From Sunset Boulevard to Mulholland Drive and beyond, most movies revolving around Hollywood hopefuls portray the greater Los Angeles area as a soulless cesspool into which the hordes can't help but sink. But in his Tinseltown-set feature In Search of a Midnight Kiss, Alex Holdridge reimagines L.A. as a place of renewal and unsung beauty: Skyline shots inclusive of freeway traffic, graphic compositions incorporating the city's variegated architecture, and even the Hollywood sign shrouded by smoggy haze are lovingly lensed in stark black-and-white in obvious homage to Woody Allen's Manhattan (though this hipster kid on the block scores his images to the indie rock of Shearwater rather than Gershwin).
This appreciative perspective is filtered through the eyes of two recent arrivals, both by way of Texas— Wilson (Scoot McNairy) and Vivian (Sara Simmonds), an aspiring screenwriter and actor, respectively— who meet for the first time on New Year's Eve day after the former posts a near-eleventh hour ad on Craigslist. After a quick cup of coffee that plays more like an audition, with Vivian in the catbird seat and a flustered Wilson just trying to keep up (she decides to give him until sunset to figure out whether she likes him or not in a possible nod to Richard Linklater's Before Sunset), the seemingly mismatched pair catch the subway and end up wandering around the ghost town that is downtown L.A. -- activities of which almost no local would willingly partake, but narratively excused by their newcomer status.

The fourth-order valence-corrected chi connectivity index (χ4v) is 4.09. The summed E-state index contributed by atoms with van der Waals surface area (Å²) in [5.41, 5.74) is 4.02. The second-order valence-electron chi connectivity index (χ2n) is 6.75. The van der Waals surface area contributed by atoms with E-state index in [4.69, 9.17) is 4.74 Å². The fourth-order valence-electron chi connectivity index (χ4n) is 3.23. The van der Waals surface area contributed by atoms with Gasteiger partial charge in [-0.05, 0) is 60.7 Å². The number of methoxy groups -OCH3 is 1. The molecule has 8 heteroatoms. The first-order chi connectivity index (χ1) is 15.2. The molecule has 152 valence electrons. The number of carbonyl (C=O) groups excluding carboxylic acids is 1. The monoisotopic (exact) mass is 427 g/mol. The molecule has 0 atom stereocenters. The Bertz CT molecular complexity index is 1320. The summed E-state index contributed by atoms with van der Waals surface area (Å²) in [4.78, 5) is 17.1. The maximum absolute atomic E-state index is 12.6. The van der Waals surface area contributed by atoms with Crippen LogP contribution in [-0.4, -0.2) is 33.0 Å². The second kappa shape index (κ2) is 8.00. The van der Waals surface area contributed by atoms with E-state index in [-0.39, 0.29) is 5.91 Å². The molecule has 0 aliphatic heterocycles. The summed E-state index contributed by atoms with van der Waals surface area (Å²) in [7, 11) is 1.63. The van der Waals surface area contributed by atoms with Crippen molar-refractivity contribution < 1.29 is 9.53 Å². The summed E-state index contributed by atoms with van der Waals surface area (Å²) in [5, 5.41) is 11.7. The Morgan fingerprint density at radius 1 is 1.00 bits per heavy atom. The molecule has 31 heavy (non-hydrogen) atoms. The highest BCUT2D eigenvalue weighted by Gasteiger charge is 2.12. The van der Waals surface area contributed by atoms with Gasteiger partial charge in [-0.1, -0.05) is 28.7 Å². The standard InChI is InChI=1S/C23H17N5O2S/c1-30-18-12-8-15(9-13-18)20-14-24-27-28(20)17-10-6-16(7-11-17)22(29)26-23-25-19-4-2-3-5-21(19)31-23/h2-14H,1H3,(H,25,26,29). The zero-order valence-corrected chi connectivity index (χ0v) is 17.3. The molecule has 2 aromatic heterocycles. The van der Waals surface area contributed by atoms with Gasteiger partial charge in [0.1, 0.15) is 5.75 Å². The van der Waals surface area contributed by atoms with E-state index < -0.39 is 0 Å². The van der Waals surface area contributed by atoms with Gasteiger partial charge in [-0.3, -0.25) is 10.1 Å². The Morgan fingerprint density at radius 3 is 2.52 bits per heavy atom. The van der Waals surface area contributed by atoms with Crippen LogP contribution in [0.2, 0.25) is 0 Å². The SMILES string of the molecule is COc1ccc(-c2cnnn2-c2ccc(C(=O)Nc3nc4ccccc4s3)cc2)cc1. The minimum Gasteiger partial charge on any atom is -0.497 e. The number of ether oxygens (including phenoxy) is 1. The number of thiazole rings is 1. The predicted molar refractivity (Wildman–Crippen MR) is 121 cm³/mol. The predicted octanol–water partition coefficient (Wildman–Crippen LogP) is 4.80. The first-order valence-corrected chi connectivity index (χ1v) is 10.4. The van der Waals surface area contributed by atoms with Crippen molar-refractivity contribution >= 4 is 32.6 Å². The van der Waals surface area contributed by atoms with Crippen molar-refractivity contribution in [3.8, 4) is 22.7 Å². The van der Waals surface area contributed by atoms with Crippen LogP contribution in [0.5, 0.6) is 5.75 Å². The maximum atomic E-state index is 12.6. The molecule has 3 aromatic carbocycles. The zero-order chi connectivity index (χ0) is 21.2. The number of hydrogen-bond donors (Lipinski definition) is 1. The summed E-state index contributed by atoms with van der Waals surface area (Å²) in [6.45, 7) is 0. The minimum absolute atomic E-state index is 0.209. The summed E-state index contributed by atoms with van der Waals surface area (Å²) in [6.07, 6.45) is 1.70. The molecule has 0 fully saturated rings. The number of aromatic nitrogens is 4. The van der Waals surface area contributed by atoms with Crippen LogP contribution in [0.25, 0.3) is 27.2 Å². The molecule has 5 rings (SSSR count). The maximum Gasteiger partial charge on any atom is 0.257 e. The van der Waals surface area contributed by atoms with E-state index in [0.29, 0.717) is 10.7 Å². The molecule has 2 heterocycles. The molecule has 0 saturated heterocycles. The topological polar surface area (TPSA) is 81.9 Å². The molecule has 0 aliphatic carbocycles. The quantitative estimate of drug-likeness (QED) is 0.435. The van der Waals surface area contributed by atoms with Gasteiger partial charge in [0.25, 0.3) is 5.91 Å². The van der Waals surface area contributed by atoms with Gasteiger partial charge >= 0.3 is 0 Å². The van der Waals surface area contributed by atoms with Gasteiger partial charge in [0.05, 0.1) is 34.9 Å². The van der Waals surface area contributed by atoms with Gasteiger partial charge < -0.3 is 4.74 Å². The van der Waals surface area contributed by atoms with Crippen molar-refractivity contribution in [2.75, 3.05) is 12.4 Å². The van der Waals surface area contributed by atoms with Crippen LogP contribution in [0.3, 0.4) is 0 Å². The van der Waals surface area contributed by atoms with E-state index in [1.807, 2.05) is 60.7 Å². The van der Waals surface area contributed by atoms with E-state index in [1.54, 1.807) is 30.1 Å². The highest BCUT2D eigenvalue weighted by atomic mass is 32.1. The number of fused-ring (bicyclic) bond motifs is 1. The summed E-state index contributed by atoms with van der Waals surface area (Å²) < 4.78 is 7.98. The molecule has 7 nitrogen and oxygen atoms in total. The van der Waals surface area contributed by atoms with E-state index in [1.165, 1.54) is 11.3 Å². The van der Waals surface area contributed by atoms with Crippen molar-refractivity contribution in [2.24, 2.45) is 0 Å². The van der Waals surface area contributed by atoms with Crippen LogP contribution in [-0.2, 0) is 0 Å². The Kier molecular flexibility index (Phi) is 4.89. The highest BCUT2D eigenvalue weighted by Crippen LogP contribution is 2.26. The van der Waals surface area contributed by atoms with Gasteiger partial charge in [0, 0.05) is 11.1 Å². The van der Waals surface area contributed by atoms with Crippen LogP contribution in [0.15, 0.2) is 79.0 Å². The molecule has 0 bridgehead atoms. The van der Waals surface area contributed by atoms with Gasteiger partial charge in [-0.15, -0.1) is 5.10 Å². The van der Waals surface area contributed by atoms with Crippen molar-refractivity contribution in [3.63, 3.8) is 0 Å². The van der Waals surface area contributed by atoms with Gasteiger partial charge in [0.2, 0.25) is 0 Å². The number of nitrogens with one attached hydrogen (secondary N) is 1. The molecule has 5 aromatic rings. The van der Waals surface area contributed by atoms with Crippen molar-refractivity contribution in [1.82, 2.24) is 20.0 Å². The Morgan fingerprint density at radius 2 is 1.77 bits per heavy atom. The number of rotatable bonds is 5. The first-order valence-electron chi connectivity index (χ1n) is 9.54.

At first you wonder why Wilson even bothers. Vivian exhibits the nicotine-twitchy noxiousness of a starlet waiting to be born, and his sensitivity sits uncomfortably next to her apparent philistinism. Click here to read the rest of Kristi Mitsuda's review of In Search of a Midnight Kiss.